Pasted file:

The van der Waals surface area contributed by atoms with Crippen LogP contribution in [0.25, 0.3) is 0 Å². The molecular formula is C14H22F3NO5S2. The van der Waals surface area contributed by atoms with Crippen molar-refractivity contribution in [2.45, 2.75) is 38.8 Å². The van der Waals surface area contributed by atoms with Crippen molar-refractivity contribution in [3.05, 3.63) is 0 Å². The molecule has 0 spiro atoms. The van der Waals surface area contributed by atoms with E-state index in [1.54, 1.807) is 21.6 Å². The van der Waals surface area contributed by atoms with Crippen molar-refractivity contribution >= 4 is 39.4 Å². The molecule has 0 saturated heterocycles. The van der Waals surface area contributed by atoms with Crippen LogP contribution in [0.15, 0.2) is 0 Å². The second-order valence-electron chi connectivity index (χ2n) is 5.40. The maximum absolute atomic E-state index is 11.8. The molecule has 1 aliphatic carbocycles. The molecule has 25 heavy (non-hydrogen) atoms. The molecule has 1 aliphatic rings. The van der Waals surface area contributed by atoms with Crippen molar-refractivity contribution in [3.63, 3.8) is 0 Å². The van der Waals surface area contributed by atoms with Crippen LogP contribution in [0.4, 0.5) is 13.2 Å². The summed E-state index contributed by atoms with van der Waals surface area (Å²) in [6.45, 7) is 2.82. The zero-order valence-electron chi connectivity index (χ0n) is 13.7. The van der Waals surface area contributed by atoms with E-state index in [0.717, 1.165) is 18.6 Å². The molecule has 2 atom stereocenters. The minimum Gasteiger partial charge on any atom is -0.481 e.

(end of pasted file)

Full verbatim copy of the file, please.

The van der Waals surface area contributed by atoms with Crippen LogP contribution in [0.25, 0.3) is 0 Å². The molecular formula is C14H22F3NO5S2. The van der Waals surface area contributed by atoms with Crippen molar-refractivity contribution in [2.45, 2.75) is 38.8 Å². The van der Waals surface area contributed by atoms with Crippen molar-refractivity contribution in [3.05, 3.63) is 0 Å². The molecule has 0 spiro atoms. The van der Waals surface area contributed by atoms with E-state index in [1.54, 1.807) is 21.6 Å². The van der Waals surface area contributed by atoms with Crippen molar-refractivity contribution >= 4 is 39.4 Å². The molecule has 0 saturated heterocycles. The van der Waals surface area contributed by atoms with Crippen LogP contribution in [0.15, 0.2) is 0 Å². The second-order valence-electron chi connectivity index (χ2n) is 5.40. The maximum absolute atomic E-state index is 11.8. The molecule has 1 aliphatic carbocycles. The molecule has 25 heavy (non-hydrogen) atoms. The molecule has 1 aliphatic rings. The van der Waals surface area contributed by atoms with Crippen molar-refractivity contribution in [3.63, 3.8) is 0 Å². The van der Waals surface area contributed by atoms with Crippen LogP contribution in [0.4, 0.5) is 13.2 Å². The summed E-state index contributed by atoms with van der Waals surface area (Å²) in [6.45, 7) is 2.82. The zero-order valence-electron chi connectivity index (χ0n) is 13.7. The van der Waals surface area contributed by atoms with E-state index in [0.717, 1.165) is 18.6 Å². The molecule has 2 atom stereocenters. The minimum Gasteiger partial charge on any atom is -0.481 e.